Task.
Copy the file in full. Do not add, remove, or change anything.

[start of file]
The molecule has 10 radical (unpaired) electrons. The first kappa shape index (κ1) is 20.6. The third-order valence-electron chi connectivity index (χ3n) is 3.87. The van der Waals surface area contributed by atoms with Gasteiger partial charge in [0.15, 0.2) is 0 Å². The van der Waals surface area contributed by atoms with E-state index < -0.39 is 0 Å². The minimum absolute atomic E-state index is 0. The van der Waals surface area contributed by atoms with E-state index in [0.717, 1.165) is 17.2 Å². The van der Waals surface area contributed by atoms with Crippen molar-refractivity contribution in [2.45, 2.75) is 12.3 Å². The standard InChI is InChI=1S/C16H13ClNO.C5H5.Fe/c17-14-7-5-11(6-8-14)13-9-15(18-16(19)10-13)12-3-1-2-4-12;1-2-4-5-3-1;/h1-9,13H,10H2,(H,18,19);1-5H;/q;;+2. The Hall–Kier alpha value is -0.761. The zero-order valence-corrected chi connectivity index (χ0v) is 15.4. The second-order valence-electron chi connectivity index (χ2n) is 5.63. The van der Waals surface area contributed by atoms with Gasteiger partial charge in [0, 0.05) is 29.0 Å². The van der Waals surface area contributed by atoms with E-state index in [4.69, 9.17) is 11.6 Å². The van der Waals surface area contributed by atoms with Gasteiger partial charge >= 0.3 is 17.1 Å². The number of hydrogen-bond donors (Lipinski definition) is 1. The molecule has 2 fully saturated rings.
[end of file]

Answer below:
The molecule has 10 radical (unpaired) electrons. The first kappa shape index (κ1) is 20.6. The third-order valence-electron chi connectivity index (χ3n) is 3.87. The van der Waals surface area contributed by atoms with Gasteiger partial charge in [0.15, 0.2) is 0 Å². The van der Waals surface area contributed by atoms with E-state index < -0.39 is 0 Å². The minimum absolute atomic E-state index is 0. The van der Waals surface area contributed by atoms with E-state index in [0.717, 1.165) is 17.2 Å². The van der Waals surface area contributed by atoms with Crippen molar-refractivity contribution in [2.45, 2.75) is 12.3 Å². The standard InChI is InChI=1S/C16H13ClNO.C5H5.Fe/c17-14-7-5-11(6-8-14)13-9-15(18-16(19)10-13)12-3-1-2-4-12;1-2-4-5-3-1;/h1-9,13H,10H2,(H,18,19);1-5H;/q;;+2. The Hall–Kier alpha value is -0.761. The zero-order valence-corrected chi connectivity index (χ0v) is 15.4. The second-order valence-electron chi connectivity index (χ2n) is 5.63. The van der Waals surface area contributed by atoms with Gasteiger partial charge in [0, 0.05) is 29.0 Å². The van der Waals surface area contributed by atoms with E-state index in [4.69, 9.17) is 11.6 Å². The van der Waals surface area contributed by atoms with Gasteiger partial charge >= 0.3 is 17.1 Å². The number of hydrogen-bond donors (Lipinski definition) is 1. The molecule has 2 fully saturated rings.